MADRE Delivers: Clean Water in Nicaragua
Posted on: Friday, June 22, 2012
Keywords: Nicaragua, Latin America and Caribbean, Environmental Justice, Water Rights, Indigenous Rights
“With the project “Women Waterkeepers,” MADRE, Wangki Tangni and community members have become active participants in building a sustainable way to provide potable water in rural Indigenous communities of Nicaragua. Today, we celebrate this initiative to preserve water and to maintain a healthy relationship between the Miskito women and their territories, their natural resources, their water.”
For Indigenous Peoples living on the North Atlantic Coast of Nicaragua, the deadliest time of year has just begun.
Hurricane season stretches from June to December. Severe flooding carries raw sewage and other pollutants into the water supply, bringing diseases like typhoid, dysentery and cholera. With no access to clean water or healthcare, mothers are often forced to watch as their children die from easily preventable waterborne illnesses.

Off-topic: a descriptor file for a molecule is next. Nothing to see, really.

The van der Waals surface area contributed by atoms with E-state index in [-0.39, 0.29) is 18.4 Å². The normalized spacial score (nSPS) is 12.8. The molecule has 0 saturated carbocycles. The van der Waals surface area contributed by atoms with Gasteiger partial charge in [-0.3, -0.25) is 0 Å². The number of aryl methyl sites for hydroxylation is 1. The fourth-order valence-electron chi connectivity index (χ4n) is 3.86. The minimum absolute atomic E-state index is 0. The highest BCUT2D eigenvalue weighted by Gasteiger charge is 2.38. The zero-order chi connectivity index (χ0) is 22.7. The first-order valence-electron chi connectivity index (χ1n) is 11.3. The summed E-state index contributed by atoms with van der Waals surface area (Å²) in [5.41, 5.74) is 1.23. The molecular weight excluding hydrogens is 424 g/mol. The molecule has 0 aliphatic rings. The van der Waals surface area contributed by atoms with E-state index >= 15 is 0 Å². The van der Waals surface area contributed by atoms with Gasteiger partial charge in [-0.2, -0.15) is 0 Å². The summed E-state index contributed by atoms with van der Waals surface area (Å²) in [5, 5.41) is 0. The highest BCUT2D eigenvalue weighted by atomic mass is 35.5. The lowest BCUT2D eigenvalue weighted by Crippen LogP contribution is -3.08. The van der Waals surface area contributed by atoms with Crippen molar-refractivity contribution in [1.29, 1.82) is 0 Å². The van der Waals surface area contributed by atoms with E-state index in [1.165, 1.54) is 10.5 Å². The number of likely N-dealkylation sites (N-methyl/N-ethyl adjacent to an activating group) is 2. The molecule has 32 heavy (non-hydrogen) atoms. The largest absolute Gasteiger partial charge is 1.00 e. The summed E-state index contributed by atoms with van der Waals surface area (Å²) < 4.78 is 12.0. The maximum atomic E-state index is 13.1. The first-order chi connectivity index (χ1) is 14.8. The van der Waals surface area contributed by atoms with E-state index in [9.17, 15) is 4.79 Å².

MADRE, together with our partner organization Wangki Tangni
, is working to improve access to clean water. We provide Indigenous Women Waterkeepers
with the tools and support to improve water systems.
Thanks to you, Wangki Tangni has recently made important strides. With MADRE support, they conducted series of successful human rights trainings and education workshops on hygiene and sanitation. What’s more, they repaired 10 water wells and installed two community water pumps. Since then, Wangki Tangni has installed several battery powered water pumps!
Members of the community have repeatedly expressed their gratitude for this crucial work. “My children have become more beautiful. Their skin has gotten color, and they don’t get sick,” said Prudilia, a member of Wangki Tangni. “They are healthier and with more motivation to work. MADRE did not lie. What they promised, they delivered.”
Check out the photos below to see Wangki Tangni’s work in action.
Photo Credit: Wangki Tangni
« Back to "Your Support in Action"
Next Article »